I’m sadly not surprised at the backlash to this seemingly simple request. When men are asked to give up spaces, even for a short period of time, they tend to act as though their rights are being infringed upon. Men are not accustomed to giving up space; it is still largely a man’s world that we live in. The petition that has circulated in response to this request states: “All McGill students should be treated equally. Exclusive rights to the gym should not be granted to specific demographic groups. Women who refuse to use the gym when men are present make a choice that they alone are responsible for.”
But what this really means is that men don’t want to have to think about the ways in which the gym might feel unsafe or uncomfortable for women, sometimes. Patriarchy has taught men that they are entitled to spaces, and so when requests are made for accommodations for female students, it feels like a loss of rights and privileges. It is not an imposition on human rights to allot a few hours each week for women-only hours so that women can feel safe and/or have their religious beliefs respected while they work out.
Women-only spaces have been an important part of my life. While I chafed against gender inequality at an early age, I resisted the label “feminist” because it carried many negative connotations. This was long before media interviewers started asking female celebrities if they considered themselves feminist. There was almost no public debate about the meaning of the word or the philosophy behind it.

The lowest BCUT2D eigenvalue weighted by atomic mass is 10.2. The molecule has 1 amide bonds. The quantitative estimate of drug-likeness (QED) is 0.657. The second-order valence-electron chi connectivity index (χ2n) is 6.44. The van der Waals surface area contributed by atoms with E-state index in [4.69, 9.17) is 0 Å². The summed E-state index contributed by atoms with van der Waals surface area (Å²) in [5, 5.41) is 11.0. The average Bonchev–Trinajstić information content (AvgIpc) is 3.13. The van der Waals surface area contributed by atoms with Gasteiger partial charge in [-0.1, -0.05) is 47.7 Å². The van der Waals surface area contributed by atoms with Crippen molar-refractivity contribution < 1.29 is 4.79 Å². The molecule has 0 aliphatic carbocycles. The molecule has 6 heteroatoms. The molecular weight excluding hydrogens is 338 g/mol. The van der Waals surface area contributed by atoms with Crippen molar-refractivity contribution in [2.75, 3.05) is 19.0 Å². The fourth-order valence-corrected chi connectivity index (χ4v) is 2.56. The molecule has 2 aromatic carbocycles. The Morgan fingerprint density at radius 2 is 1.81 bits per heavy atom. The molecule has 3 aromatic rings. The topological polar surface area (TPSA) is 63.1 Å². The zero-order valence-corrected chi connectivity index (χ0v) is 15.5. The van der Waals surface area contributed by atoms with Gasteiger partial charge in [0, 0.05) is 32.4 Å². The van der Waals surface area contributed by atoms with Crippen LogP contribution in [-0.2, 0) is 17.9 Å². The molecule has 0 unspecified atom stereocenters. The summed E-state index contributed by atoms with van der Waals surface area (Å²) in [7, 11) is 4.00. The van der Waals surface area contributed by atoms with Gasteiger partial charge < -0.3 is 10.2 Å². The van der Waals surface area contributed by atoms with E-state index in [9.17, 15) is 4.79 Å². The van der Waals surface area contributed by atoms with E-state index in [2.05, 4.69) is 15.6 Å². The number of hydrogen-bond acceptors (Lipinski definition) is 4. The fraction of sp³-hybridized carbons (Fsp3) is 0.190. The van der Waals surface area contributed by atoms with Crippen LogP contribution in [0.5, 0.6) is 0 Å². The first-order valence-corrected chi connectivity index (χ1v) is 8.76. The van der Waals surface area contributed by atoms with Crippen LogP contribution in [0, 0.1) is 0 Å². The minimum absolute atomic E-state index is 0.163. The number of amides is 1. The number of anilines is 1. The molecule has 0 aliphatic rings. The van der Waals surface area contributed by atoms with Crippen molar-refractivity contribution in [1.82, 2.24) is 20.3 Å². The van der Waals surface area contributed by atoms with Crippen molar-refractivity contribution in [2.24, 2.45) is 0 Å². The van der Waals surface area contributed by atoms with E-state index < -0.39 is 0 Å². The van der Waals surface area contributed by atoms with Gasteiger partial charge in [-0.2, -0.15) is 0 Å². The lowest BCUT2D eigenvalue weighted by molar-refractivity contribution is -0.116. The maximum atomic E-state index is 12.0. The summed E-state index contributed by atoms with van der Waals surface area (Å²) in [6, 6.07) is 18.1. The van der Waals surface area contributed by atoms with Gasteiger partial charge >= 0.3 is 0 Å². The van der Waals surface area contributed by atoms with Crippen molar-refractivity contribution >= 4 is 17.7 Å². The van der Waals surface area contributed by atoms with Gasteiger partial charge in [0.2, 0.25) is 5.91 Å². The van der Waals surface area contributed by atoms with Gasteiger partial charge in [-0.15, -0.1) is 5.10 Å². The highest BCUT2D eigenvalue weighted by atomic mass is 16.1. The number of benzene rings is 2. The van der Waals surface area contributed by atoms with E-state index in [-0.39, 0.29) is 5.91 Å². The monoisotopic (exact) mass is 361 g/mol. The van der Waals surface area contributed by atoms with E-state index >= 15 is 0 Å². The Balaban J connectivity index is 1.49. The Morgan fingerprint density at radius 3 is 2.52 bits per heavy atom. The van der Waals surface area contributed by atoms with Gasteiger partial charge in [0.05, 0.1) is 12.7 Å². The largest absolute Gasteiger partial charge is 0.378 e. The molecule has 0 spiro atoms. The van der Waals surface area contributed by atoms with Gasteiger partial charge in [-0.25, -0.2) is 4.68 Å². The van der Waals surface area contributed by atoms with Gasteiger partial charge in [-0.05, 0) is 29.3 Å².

I was about 19 years old when the light went on and I realized why feminism was important. I spent many long afternoons in the Vassar College Women’s Center, sometimes napping, sometimes chatting, but often reading books from the free lending library on the history of the movement. During my 20s, I became the very thing I’d claimed not to be in my teens: a lesbian separatist. I spent most of my time in women-only and queer-only spaces. I found it vastly liberating. This was the 1990s, when the GLBT community was still very separate from mainstream society. I often felt alienated from the “straight” world and found immense comfort in being able to spend time with other queer women.
Things have changed a lot – in the world and in my personal life – since then. I am in a relationship with a man now, but I still seek out women-only spaces. As someone who used to center her life almost completely around women, I’m often bewildered at how quickly I revert to gender-normative cultural programming in the presence of men. Being aware of it and struggling against it can be exhausting.
Women-only spaces provide a respite from that struggle. I especially treasure spending time with other bisexual women who deal with the same issues of identity and visibility. Bisexuals and transgender people have faced oppression from both the “straight” world and the gay and lesbian communities. We both challenge the idea of a strictly gender-binary world. I’m glad of the advances in basic civil rights for transfolk and am happy that more and more women-only spaces are welcoming to transwomen. In addition to more secular groups, I’ve been a member of a women’s spirituality group for more than 10 years. It’s inspiring and empowering to explore the feminine faces of the divine from across the world.
Public domain photo of woman at gym via Wikimedia Commons